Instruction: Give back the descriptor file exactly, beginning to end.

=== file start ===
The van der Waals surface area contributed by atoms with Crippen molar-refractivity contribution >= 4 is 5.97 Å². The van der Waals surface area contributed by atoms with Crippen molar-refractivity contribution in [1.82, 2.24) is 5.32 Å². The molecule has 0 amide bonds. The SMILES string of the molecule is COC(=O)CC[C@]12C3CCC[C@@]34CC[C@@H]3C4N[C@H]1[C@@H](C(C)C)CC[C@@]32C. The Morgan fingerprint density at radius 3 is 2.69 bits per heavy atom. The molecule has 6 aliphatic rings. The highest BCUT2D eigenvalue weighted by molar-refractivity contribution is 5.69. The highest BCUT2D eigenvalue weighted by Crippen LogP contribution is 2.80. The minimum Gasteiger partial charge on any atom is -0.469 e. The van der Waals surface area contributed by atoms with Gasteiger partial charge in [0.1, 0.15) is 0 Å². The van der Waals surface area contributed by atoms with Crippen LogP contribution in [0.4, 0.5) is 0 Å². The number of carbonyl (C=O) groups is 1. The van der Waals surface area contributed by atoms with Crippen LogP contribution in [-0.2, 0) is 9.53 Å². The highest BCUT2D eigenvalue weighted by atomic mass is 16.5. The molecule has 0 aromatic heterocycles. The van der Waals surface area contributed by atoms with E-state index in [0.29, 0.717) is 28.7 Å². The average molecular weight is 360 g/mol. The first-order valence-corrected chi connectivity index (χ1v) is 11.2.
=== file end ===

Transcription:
The van der Waals surface area contributed by atoms with Crippen molar-refractivity contribution >= 4 is 5.97 Å². The van der Waals surface area contributed by atoms with Crippen molar-refractivity contribution in [1.82, 2.24) is 5.32 Å². The molecule has 0 amide bonds. The SMILES string of the molecule is COC(=O)CC[C@]12C3CCC[C@@]34CC[C@@H]3C4N[C@H]1[C@@H](C(C)C)CC[C@@]32C. The Morgan fingerprint density at radius 3 is 2.69 bits per heavy atom. The molecule has 6 aliphatic rings. The highest BCUT2D eigenvalue weighted by molar-refractivity contribution is 5.69. The highest BCUT2D eigenvalue weighted by Crippen LogP contribution is 2.80. The minimum Gasteiger partial charge on any atom is -0.469 e. The van der Waals surface area contributed by atoms with Gasteiger partial charge in [0.1, 0.15) is 0 Å². The van der Waals surface area contributed by atoms with Crippen LogP contribution in [0.4, 0.5) is 0 Å². The number of carbonyl (C=O) groups is 1. The van der Waals surface area contributed by atoms with Crippen LogP contribution in [-0.2, 0) is 9.53 Å². The highest BCUT2D eigenvalue weighted by atomic mass is 16.5. The molecule has 0 aromatic heterocycles. The van der Waals surface area contributed by atoms with E-state index in [0.29, 0.717) is 28.7 Å². The average molecular weight is 360 g/mol. The first-order valence-corrected chi connectivity index (χ1v) is 11.2.